“Considering the current conditions, one of the things I want to be clear is, that we’ve been playing catch-up to make sure that, one, the BID is fulfilling its mission to assist the businesses it covers in both zones.” Figueroa said. “Not actually being active as it should, the actual levy was not assessed those years.”
When the BID was brought back last year, it still had a substantial war chest from its previous operation, somewhere around $45,000, according to the 2019 report.
Assessing the fees at a rate of $100 from the yearly renewal of business licenses for merchants in the district, the assessment is expected to bring in $44,500 for 2020.
Option Meant to Help Shuttered Shops
Under the option presented to the council, Figueroa suggested the hearing be closed, the council accept the 2019 report and plan to collect the 2020 fees after the businesses open again, “which we anticipate is going to happen before the end of the year,” the assistant city manager added.
The council agreed.
The fees, for the most part, are used for the staging of events promoting the downtown, for other marketing efforts and for business retention. Some council members have said they would like to see the BID fees also be used to help beautify the district and chip in for security.
Often referred to as a downtown district by its critics, the BID is divided into two zones. Zone one includes the businesses from First to Fourth streets and from Mary Avenue west to Paulin Avenue. Zone two is Paulin Avenue west to Emerson Avenue (with Imperial Avenue located between) and from the border north to Highway 98/Birch Avenue.
An additional point of contention brought up by Calexico City Council Member Lewis Pacheco was ensuring that not all the money spent on marketing continue to go to one individual. While he didn’t name him, Pacheco was clearly referring to Tony Dominguez, owner of the publication, El Lechugon/Hechos Y Opinion, who according to the 2019 BID report, was paid $29,910 of $45,114 in 2019 promotional expenses.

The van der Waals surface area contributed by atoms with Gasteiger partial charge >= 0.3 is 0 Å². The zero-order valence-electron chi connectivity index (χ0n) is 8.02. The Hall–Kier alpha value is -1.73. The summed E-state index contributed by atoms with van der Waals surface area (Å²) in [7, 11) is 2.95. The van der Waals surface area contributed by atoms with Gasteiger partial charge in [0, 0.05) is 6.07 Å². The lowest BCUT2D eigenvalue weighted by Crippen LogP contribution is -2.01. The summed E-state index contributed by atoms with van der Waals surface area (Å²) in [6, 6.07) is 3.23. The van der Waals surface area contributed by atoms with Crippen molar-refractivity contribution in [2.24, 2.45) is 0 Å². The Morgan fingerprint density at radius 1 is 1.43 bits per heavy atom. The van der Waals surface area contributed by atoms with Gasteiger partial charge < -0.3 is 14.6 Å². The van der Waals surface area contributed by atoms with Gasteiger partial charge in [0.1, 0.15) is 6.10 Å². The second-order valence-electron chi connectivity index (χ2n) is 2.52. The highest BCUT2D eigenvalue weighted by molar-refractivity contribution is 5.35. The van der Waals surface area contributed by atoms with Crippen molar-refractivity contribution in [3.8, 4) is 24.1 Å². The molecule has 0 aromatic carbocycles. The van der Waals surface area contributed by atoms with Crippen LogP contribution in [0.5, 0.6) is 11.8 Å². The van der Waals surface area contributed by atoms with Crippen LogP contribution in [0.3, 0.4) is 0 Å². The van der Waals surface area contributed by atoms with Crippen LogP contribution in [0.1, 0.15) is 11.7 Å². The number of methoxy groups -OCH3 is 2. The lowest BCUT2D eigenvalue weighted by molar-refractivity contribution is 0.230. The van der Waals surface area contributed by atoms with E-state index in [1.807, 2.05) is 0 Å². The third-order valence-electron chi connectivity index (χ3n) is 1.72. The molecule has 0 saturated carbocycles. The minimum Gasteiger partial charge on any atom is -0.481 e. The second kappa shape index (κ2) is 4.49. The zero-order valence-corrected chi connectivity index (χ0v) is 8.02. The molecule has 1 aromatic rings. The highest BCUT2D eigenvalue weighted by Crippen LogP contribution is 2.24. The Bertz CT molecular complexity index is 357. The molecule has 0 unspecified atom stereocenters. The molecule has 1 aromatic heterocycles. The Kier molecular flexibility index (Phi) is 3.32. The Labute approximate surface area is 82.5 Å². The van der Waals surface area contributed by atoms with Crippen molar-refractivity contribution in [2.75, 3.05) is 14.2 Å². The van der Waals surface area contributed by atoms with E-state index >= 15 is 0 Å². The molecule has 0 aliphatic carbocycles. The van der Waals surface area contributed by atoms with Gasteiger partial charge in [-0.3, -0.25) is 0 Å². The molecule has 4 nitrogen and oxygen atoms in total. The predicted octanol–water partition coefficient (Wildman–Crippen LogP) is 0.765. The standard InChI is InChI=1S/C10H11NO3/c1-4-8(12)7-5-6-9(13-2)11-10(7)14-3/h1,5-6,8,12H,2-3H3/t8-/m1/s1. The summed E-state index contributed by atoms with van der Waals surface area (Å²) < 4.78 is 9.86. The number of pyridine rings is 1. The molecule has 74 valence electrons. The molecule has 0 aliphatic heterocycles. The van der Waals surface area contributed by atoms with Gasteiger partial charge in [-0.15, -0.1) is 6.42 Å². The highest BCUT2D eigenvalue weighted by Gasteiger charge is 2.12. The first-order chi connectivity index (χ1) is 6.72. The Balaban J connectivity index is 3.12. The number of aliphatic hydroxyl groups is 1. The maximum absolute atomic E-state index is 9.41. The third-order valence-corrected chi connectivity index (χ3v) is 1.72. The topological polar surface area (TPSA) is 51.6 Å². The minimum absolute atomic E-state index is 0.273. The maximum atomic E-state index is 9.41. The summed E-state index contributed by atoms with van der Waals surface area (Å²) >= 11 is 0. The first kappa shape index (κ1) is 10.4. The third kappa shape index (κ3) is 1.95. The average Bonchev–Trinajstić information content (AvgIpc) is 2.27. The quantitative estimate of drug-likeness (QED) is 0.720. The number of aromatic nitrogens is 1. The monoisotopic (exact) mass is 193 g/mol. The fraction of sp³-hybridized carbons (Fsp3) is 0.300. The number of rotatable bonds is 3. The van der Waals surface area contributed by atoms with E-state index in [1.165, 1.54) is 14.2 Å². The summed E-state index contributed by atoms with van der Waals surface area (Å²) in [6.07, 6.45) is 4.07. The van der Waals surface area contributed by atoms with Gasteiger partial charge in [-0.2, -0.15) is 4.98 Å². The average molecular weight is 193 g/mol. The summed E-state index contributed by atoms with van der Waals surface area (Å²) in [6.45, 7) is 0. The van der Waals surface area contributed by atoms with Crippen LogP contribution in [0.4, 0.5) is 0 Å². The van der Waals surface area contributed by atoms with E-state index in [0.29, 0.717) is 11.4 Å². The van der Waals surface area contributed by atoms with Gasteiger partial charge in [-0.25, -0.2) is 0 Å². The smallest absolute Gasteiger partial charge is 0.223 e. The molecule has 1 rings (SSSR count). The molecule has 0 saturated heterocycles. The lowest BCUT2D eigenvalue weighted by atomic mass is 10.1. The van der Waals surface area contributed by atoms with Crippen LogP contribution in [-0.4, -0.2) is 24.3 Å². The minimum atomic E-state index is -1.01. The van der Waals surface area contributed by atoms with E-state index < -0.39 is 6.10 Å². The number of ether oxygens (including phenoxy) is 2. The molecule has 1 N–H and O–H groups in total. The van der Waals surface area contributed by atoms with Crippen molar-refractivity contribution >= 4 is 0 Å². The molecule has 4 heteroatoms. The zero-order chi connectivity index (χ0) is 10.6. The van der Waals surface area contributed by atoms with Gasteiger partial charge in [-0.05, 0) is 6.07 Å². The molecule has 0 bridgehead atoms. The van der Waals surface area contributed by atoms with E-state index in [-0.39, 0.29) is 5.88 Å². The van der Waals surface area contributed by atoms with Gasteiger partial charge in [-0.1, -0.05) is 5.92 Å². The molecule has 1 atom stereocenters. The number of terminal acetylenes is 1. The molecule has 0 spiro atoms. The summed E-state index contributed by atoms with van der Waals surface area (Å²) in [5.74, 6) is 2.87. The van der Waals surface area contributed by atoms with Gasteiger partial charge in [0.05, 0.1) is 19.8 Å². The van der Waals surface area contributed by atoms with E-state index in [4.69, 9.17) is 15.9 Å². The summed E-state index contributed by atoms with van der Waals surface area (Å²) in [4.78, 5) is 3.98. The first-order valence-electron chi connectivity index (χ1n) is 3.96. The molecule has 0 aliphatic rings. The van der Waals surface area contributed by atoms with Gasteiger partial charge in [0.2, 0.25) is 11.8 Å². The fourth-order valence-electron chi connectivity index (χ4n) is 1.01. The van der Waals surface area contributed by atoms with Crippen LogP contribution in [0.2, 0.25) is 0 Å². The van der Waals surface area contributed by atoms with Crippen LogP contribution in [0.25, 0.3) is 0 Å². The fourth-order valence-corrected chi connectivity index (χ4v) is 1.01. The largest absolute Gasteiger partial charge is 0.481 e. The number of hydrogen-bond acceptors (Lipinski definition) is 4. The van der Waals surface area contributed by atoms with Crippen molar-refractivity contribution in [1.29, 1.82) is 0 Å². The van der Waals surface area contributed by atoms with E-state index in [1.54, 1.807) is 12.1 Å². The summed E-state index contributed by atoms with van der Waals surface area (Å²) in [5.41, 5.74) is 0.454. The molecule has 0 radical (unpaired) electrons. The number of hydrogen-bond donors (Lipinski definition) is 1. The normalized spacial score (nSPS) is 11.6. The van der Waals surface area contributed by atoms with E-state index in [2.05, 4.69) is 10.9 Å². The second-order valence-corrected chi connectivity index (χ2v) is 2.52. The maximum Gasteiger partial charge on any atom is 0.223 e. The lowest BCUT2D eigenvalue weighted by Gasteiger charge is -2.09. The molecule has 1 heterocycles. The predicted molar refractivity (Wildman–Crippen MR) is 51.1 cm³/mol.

Figueroa told Pacheco that part of what city staff has been helping the advisory board to do was develop a request-for-proposals process to take effect in 2021.
“By fall of 2020, we would know who would win that bid” for promotional services, Figueroa said, which would increase transparency.
Calexico Buys a New Pothole Truck
During the only other action item at the April 1 meeting, the council approved unanimously spending $213,000 to buy a new asphalt patch truck for the Public Works Department’s streets division.
The purchase replaced an asphalt patch truck the city bought in 1991 that had been broken down, Public Works Manager Liliana Falomir told the council. The truck had been used to help fill potholes around the city.
Rather than go through a competitive bidding process, the truck will be purchased through a “cooperative purchase agreement” with PB Loader Corp. of Fresno. The total cost of the truck is $213,984 and will be paid for by city’s voter-approved Measure D gas-tax fund. The purchase was already part of the city’s fiscal 2019-2020 budget and did not come out of the general fund.